Detecting peat degradation using low altitude remote sensing technologies

Chauke, Mathapelo Petunia
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Peatlands are rare and unique in South Africa ;they occur in patches and stripes at the valley bottom. They are mostly found in the wet eastern and southern parts of the country and are characterised as groundwater-dependent ecosystems. South Africa's peatlands are at risk as a result of improper management and use. These include growing population demand for pumping of underground water, peat mining, the invasion of infrastructure and species, and agricultural use. Amongst others, these peats are vulnerable to peat fires during extreme drought conditions or after the groundwater level has been artificially lowered/drained. Peat fires are spontaneous ground fires that arise on the floor of forests that produce much heat without flames (smouldering). This research aims to assess peatland degradation using low altitude remote sensing technologies, unmanned aerial vehicles (UAVs) in South African peatlands by: (1) Establishing peat thermal and moisture contents at a small scale, (2) Identifying peat dryness/peat moisture using TIR and NIR, and (3) Determining the extent of peat fires by integrating multispectral data and investigating thermal anomalies. Remote sensing of peatlands can help develop an understanding of threats to peatlands and treatments to manage them sustainably. It can also help to secure and define areas that are not accessible. Satellite data can help establish the extent of peatlands and the impact of fire disturbance on peatland ecosystems and the atmosphere (smoke affecting the air quality). The study investigated two peat sites (Molopo and Molemane) situated within the hydrological karst region, making them vulnerable to degradation when disturbed by economic activities such as natural resources. Molemane is a peat that has not been significantly affected by the destruction of cultivation/drainage. In contrast, Molopo is peat that a recent forest fire has severely damaged. The results show that the predicted soil moisture has a maximum Perpendicular Soil Moisture Index (PSMI) maximum value of 0.78for Molopo and a maximum value of 0.71 PSMI at Molemane. The results indicate a lower level of peat moisture at the Molopo peat site than Molemane since Molopo is regarded as dry peat. The Temperature Vegetation Dryness Index (TVDI) also points out that Molemane is more pristine than Molopo. Molopo peat has a higher value of TVDI (0.61) than Molemane, which has a 0.51 TVDI average value. PSMI and TVDI have been used to establish maps of peat moisture's spatial distribution across the Molopo and Molemane peat sites. The results from the study showed that: TVDI and PSMI can measure (1) dry area hot spots, which indicated that both PSMI and TVDI can be used for peatland degradation monitoring, although they showed some discrepancies in the spatiotemporal characteristics of peat dryness of the two peat areas; and (2) that ground measured peat moisture had better correlations to PSMI than to TVDI, indicating that there were more statistically significant relationships between PSMI and peat moisture and that PSMI is a more reliable indicator for assessing peat dryness. The study shows that peat moisture is a reliable proxy for peatland dryness level. This proxy can be monitored cost-effectively using UAVs equipped with infrared cameras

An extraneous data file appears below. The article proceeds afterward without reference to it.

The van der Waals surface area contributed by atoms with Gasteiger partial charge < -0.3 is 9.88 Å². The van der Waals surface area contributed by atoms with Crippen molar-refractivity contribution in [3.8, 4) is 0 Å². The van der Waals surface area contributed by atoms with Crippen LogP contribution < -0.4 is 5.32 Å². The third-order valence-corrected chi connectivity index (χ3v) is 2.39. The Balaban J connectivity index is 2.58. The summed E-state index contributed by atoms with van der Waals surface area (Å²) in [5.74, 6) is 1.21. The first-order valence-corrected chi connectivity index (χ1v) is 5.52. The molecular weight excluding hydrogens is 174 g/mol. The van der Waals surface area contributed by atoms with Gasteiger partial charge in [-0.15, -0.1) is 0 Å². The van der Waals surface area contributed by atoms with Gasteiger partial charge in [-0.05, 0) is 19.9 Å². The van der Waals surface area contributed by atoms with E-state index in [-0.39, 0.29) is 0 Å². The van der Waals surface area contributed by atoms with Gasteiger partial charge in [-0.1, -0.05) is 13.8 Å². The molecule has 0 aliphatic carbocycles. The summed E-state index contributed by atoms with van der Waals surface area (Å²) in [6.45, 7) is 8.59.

A research report submitted to the Faculty of Science, University of the Witwatersrand, Johannesburg, in partial fulfilment of the requirements for the degree of Master of Science (Geographical Information Systems and Remote Sensing) at the School of Geography, Archaeology & Environmental Studies, 2021